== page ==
Publication: Monitor Volume: 5 Issue: 129

Over the weekend, the Russia-Belarus scenario appeared to be mired in disagreement. On Friday (July 2), Belarus President Alyaksandr Lukashenka gave a speech in Minsk to a meeting of the parliamentary assembly of the Russia-Belarus union, in which he lashed out at Moscow, saying that Belarus had made a “big mistake” in waiting for Russia to make a decision to move toward integration. He also said that he had ordered his foreign ministry to establish “the kindest, closest” ties with Belarus’ neighbors, including Western countries. Working groups of the two states met in Moscow last week, Lukashenka said, at which time Russia had turned down his proposal that the union have a president (Russian agencies, Reuters, July 2). In a television interview which aired on July 3, Lukashenka blamed Russia’s political elite for sabotaging the integration process, and said that he was ready to cede part of his powers for the benefit of a union. He also reiterated that he is ready to run for a union presidency if such a post is created (ORT, July 3). The July 2 speech, Lukashenka said, was the last he would give on possible integration with Russia.

Yesterday, however, Russian Prime Minister Sergei Stepashin met with Yeltsin, after which he told reporters he had discussed the union treaty with Yeltsin and that all the documents on a union treaty will be ready in a month. He quoted Yeltsin as saying that if Lukashenka agrees to the treaty, “we will gradually move the issue forward. Let’s see what we arrive at.” Stepashin said that Yeltsin had tasked him with personally overseeing the issues involving a union with Belarus; later in the day, he reportedly discussed the issue by telephone with Lukashenka (Russian agencies, July 5). Meanwhile, also yesterday, Belarusan Foreign Minister Ural Latypov said that Lukashenka’s critical remarks toward Russia “do not mean Minsk has changed its policy in relation to Russia,” that “Russia remains our main strategic partner” and that Lukashenka’s “determination to normalize relations with the West cannot be viewed as an alternative to cooperation with Russia” (Russian agencies, July 5).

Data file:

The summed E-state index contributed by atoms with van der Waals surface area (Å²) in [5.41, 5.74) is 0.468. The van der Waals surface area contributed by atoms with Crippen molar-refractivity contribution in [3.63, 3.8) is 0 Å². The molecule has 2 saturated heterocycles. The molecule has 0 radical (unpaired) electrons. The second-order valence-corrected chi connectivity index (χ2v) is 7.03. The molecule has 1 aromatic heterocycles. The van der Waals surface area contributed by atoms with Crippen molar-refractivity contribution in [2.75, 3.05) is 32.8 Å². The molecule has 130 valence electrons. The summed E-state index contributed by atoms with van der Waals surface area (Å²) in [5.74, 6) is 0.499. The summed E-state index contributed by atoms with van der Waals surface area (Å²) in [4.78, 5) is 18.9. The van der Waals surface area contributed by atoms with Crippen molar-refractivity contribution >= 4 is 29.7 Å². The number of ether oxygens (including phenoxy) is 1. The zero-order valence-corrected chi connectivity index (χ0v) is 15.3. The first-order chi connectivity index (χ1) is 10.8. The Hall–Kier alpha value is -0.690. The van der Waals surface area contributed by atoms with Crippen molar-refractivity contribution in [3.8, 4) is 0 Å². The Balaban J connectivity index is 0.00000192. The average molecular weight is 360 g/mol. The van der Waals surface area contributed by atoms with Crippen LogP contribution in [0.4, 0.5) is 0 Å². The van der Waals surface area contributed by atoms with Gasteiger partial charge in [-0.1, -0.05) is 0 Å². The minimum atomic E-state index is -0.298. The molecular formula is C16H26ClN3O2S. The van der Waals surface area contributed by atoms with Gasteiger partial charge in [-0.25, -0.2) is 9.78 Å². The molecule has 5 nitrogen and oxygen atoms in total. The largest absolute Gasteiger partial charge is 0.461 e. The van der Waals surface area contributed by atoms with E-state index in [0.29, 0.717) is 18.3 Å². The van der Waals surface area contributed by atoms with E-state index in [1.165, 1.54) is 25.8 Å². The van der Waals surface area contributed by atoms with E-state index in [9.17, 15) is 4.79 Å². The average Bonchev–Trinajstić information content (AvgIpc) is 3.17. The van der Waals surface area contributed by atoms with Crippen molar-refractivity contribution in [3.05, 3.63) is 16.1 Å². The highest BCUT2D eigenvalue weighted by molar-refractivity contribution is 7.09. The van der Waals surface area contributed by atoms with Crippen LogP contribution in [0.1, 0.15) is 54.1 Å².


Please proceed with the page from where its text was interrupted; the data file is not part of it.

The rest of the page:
It would appear that Lukashenka’s invective toward Moscow was simply a negotiating tactic. “Segodnya,” citing “information” from the Yeltsin’s administration, reported today that the Kremlin is ready to accept Minsk’s version of the union treaty–complete with a union presidency, which the Russian president would assume initially–and then worry later about who would succeed Yeltsin as union head. The paper said a union treaty would allow a “moratorium” on elections in Russia at all levels–presidential, legislative and regional. The paper also published a separate interview with former Soviet leader Mikhail Gorbachev, who claimed to have “reliable” information that unification with Belarus would be used to postpone elections in Russia (Segodnya, July 6).